White Elephant development quietly takes steps in Aspen | AspenTimes.com
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White Elephant development quietly takes steps in Aspen

Project marks the latest luxury boutique hotel's arrival

Hotel Aspen closes permanently this week. Construction work on the luxury boutique hotel White Elephant, which will replace the Hotel Aspen, begins this fall.
Rick Carroll/The Aspen Times

Site work for three unbuilt residential chalets being advertised for $25 million each has started in the West End neighborhood as part of a Boston company’s project that also calls for the redevelopment of the Hotel Aspen into a luxury boutique lodge.

The residential development known as the White Elephant Aspen Townhomes is slated for East Bleeker Street and is located across from the Yellow Brick Schoolhouse and around the corner of a White Elephant Hotel planned for Main Street. Hotel Aspen is currently open, but construction on the new hotel is schedule to begin later this fall and last 24 months, according to Sara Adams, speaking on behalf of the developers.

The hotel has a scheduled opening of late 2024, according to marketing material for the project.



A limited liability controlled by New England Development LLC, a privately held Boston-based firm, bought the Hotel Aspen property on 110 E. Main St. and development entitlements for $37.5 million in October 2021. With the acquisition came approvals to build a 54-bedroom hotel and build three 5,000-square-foot homes.

Jordan Nemirow is the listing agent for the White Elephant chalets. He declined to comment Friday about the project but said the current marketing literature captures the main details of the chalets.




Two of the chalets will have five bedrooms, five bathrooms and two half-baths, and the third one will comprise five bedrooms, six bathrooms and one half-bath, according to a sales sheet for the properties. Owners also will have access to the White Elephant hotel’s amenities and concierge.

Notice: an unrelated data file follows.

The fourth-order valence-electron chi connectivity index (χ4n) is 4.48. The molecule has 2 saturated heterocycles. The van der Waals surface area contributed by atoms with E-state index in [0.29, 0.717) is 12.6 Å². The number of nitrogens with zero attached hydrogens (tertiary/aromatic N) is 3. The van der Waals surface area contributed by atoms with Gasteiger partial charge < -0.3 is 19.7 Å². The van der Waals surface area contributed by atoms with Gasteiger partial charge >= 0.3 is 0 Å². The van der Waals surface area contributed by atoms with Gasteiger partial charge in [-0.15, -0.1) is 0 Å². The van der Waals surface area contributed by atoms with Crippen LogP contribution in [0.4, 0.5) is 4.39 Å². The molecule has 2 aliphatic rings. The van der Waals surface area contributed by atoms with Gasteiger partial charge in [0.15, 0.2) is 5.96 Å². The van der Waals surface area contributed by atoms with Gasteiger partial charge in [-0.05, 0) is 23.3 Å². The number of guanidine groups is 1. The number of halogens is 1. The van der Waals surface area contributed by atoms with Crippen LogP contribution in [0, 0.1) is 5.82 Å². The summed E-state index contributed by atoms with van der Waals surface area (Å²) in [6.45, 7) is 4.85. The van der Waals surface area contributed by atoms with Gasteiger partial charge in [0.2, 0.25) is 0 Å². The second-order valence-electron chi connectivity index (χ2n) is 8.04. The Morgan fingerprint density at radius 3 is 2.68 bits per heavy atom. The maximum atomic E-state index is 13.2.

The property and entitlements previously had been owned by the Brown brothers through their company HayMax Capital, which is redeveloping the Molly Gibson Lodge across Main Street from Hotel Aspen.

That project calls for 68 bedrooms, up from the previous 53, and two 4,500-square-foot single-family residences and one worker-housing unit.

White Elephant also will have nine more rooms than the Hotel Aspen’s 45 condo units, which the Browns had owned since 2003 until selling the lodge last year. Three employee-housing units are also part of the entitlements.

Redevelopment of the Molly Gibson Lodge calls for 68 bedrooms, two 4,500-square-foot single-family residences, and one worker-housing unit.
Rick Carroll/The Aspen Times

The city’s community development department on Sept. 20 approved minor changes to the planned development for the White Elephant’s hotel interior, such as lock-offs in all rooms, a second elevator, and a minor reconfiguration of the lobby and restaurant, according to city land-use records, which noted “the proposed amendments are reasonable and focused on improving the operability of the hotel. Creating lock-offs is acceptable for the flexibility in the use of the units, which remain small and in keeping with the approval.”

New England Development owns the White Elephant Resorts hotel brand, with locations in Nantucket and Palm Beach, which Travel & Leisure named Florida’s best hotel in 2022 and the No. 2 resort in the continental United States.

Also under construction in downtown Aspen is the RH Guesthouse on East Hyman at the site of the old Crystal Palace dinner theater. Like the White Elephant, the project is billed as a luxury boutique hotel. Aspen property developer Mark Hunt and the home furnishings company RH, formerly known as Restoration Hardware, are partnering on the RH Guesthouse project.

In a call with investors Sept. 8., RH CEO Gary Friedman said the Aspen market will be a good testing ground for the RH Guesthouse concept, which debuted earlier this year in New York City.

“I know Aspen used to have 70 billionaires, and now it’s 100 billionaires,” Friedman said. “And they like to have their own home there, but it’s the people who go to Aspen. I think it’s about as affluent of a small-town target market in the world. So we’re going to learn a lot in Aspen. But my sense is — the good thing about New York is if it works in New York, it means it will probably work in other cities. And if it works in Aspen, it will work in other vacation destinations like (inaudible) or the Hamptons or Miami. And then New York will give us a sense for what cities it might work in, whether it’s Paris or London, places like that.”

RH is headquartered in Corte Madera, Calif.

rcarroll@aspentimes.com